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Posts Tagged ‘Ilan Goodman’

I finally caught up with this much talked about play (with the somewhat controversial title) on its transfer to the Arts Theatre. Thankfully. Such a good piece of writing and four terrific performances.

A New York Jewish family gather for Shiva, the one week mourning observed by close family, after the death of their grandfather, a holocaust survivor. We only meet the three grandchildren, and the girlfriend of one of them. Daphna is intelligent, traditional and brittle; she could disagree about an agreement. Her cousin Liam is the elder of two brothers, the blue-eyed boy, also intelligent, just as brittle but certainly not traditional – he’s going to marry a gentile. Jonah is as passive as they come, in Liam’s shadow, saying anything to Daphna for a quiet life. His favourite phrase is ‘I don’t want to get involved’. Liam’s girlfriend Melody is an archetypal suburban American dumb blonde.

The story revolves around who gets grandad’s Hy (?spelling), a gold item with great sentimental value. Liam wants to use it in place of an engagement ring, as grandad did. Daphna believes she is entitled, as the only religiously observant one. Jonah doesn’t want to get involved. It gets very heated, with Liam and Daphna at war, Jonah balancing precariously on the fence and Liam’s intended in shock – families don’t fight like this in her world. Though it’s a thoroughly Jewish story, replace the item and the cultural references and it could be any family.

All four performers are outstanding. Jenna Augen oozes authenticity as Daphna, which I suspect comes from her own background, and is more controlled in her anger than Ilan Goodman who is otherwise excellent as Liam. Gina Bramhill captures that American everygirl perfectly, with facial expressions that get as many laughs as the lines, and Joe Coen is brilliantly restrained as the one who doesn’t want to get involved. Michael Longhurst’s staging, in Richard Kent’s superb cramped NYC apartment, is as finely detailed as the performances and the Arts Theatre is just the right size for you to see this unfold with enough intimacy to make a big impact.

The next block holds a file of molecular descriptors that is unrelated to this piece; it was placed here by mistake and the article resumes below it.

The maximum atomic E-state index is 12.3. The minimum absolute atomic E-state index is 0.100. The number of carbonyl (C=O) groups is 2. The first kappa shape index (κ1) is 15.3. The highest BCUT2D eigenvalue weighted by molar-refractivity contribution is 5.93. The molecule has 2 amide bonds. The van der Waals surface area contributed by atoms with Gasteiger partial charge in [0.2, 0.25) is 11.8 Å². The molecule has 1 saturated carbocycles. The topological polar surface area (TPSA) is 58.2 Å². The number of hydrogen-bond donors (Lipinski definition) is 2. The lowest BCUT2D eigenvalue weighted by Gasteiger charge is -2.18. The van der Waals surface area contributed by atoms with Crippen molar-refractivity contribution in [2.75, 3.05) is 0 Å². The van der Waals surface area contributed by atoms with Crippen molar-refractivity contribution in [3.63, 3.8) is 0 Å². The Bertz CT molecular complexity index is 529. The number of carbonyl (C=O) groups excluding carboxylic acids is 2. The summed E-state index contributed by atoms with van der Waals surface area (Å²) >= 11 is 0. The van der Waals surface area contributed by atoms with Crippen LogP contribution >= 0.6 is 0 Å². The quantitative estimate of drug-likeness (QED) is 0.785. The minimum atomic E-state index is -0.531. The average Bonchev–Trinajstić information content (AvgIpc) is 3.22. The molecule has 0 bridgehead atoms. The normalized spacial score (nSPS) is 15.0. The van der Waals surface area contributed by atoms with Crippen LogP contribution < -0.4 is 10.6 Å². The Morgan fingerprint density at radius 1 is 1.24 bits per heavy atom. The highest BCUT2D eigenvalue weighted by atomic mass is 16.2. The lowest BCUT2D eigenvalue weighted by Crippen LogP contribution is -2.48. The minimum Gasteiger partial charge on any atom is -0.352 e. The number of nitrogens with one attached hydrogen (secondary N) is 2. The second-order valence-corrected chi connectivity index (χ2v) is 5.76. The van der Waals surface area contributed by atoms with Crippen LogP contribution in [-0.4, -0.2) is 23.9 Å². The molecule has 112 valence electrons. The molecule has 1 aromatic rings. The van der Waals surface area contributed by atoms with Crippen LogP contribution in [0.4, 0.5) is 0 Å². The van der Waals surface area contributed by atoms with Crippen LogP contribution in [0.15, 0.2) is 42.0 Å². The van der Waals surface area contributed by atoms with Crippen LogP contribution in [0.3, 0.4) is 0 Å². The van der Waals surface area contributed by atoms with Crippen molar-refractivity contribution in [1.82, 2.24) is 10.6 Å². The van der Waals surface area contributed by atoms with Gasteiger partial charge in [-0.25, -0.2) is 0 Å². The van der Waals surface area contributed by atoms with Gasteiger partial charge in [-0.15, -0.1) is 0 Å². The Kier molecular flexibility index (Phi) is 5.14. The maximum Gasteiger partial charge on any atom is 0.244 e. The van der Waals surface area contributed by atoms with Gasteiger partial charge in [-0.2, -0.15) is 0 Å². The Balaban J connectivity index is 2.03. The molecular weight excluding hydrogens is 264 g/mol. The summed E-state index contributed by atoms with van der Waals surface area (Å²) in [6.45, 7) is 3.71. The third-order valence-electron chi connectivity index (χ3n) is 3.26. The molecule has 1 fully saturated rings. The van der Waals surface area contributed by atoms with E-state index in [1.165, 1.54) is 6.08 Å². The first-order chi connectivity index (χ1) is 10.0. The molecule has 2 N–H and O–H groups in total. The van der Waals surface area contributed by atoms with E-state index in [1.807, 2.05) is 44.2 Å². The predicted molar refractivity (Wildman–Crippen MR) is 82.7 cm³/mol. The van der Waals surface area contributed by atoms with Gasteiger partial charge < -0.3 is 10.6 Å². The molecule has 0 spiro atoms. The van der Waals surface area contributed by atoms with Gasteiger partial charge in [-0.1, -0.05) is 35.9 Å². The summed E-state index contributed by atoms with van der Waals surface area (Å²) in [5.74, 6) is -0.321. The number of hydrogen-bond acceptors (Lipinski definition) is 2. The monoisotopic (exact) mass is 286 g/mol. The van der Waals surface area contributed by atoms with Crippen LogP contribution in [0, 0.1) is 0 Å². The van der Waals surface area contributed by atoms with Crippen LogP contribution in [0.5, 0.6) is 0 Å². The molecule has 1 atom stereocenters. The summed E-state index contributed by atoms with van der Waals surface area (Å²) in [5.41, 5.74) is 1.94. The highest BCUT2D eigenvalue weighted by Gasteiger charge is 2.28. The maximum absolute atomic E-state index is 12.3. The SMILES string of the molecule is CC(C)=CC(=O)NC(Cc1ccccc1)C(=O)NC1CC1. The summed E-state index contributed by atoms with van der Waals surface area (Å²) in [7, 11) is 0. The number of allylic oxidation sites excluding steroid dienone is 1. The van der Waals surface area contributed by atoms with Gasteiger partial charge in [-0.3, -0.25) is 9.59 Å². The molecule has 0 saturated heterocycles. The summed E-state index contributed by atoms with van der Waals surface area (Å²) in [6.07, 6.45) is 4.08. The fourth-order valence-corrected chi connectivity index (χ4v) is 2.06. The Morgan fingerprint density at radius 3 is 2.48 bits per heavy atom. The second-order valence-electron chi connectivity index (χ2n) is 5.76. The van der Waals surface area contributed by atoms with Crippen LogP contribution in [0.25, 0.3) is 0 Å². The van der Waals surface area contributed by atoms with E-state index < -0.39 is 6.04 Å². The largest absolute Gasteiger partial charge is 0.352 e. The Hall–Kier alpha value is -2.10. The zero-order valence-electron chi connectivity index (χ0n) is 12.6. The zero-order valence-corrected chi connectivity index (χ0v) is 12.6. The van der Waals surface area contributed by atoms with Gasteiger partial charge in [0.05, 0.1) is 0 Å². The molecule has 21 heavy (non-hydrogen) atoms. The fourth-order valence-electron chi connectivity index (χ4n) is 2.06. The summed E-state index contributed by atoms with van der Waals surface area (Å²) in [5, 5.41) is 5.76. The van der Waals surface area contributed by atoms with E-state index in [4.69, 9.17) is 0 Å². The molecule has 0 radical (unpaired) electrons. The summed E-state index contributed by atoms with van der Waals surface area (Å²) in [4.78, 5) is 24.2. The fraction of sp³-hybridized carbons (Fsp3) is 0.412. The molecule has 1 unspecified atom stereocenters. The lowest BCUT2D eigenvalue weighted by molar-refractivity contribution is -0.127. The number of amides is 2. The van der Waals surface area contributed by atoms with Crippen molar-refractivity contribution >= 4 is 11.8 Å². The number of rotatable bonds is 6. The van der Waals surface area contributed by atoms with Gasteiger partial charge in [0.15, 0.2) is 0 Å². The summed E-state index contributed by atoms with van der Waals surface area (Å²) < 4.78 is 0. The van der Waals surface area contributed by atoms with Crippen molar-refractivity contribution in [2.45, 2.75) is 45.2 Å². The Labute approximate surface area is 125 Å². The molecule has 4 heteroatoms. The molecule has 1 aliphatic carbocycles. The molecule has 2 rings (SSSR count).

I think this is playwright Joshua Harmon’s first play. I can’t wait to see how he develops.

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It’s great that we’ve got theatres like the Park & St. James that can bring small scale shows in from outer London and the regions quickly. The thought of London missing out on this little gem from Bath, now a regional powerhouse, is inconceivable.

The play tells the story of Esther, who traveled from Carolina to New York City in her teens, after the death of her mother. In Mrs Dixon’s rooming house she works as a seamstress and is shown how to make intimate apparel, a lucrative line. When we meet her she is 35, successful (she has saved a veritable fortune) but unmarried. We meet two of her clients, a wealthy but unhappy society woman and a prostitute. We also meet orthodox Jew Mr Marks from whom she procures all her fabric. They share a love of fine cloth and there is a certain frisson between them. She receives a letter from a labourer on the Panama Canal who becomes her pen pal, though others have to read his letters and write her replies as she can’t. He proposes by letter, she accepts, he arrives in New York, they marry and her world is turned upside down.

It’s slow to take off, but when it does its a captivating and deeply moving story. There are only six characters but a lot of short scenes and a lot of locations, but with a clever design (Mark Bailey) it doesn’t lose pace in Laurence Boswell’s fine staging. Tanya Moodie is sensational in the lead role; she plays it with such delicacy and conviction. Chu Omambala as George has great presence, though I occasionally struggled with his accent, as I think he did! Dawn Hope is a lovely contrast as Mrs Dixon, who confides in Esther and relies on her. Further contrast comes with her unlikely friendship with prostitute Mayme, beautifully played by Rochelle Neil. There are fine supporting performances from Sara Topham as wealthy Mrs Van Buren and Ilan Goodman (a bit of a dead ringer for his dad Henry, who was in the audience last night) as Mr Marks.

This is a very different piece from other Lynn Nottage plays that have crossed the Atlantic – Fabulation and Ruined – and there seem to be another half-dozen plays we haven’t seen yet. She’s a fine playwright, so let’s see them please!

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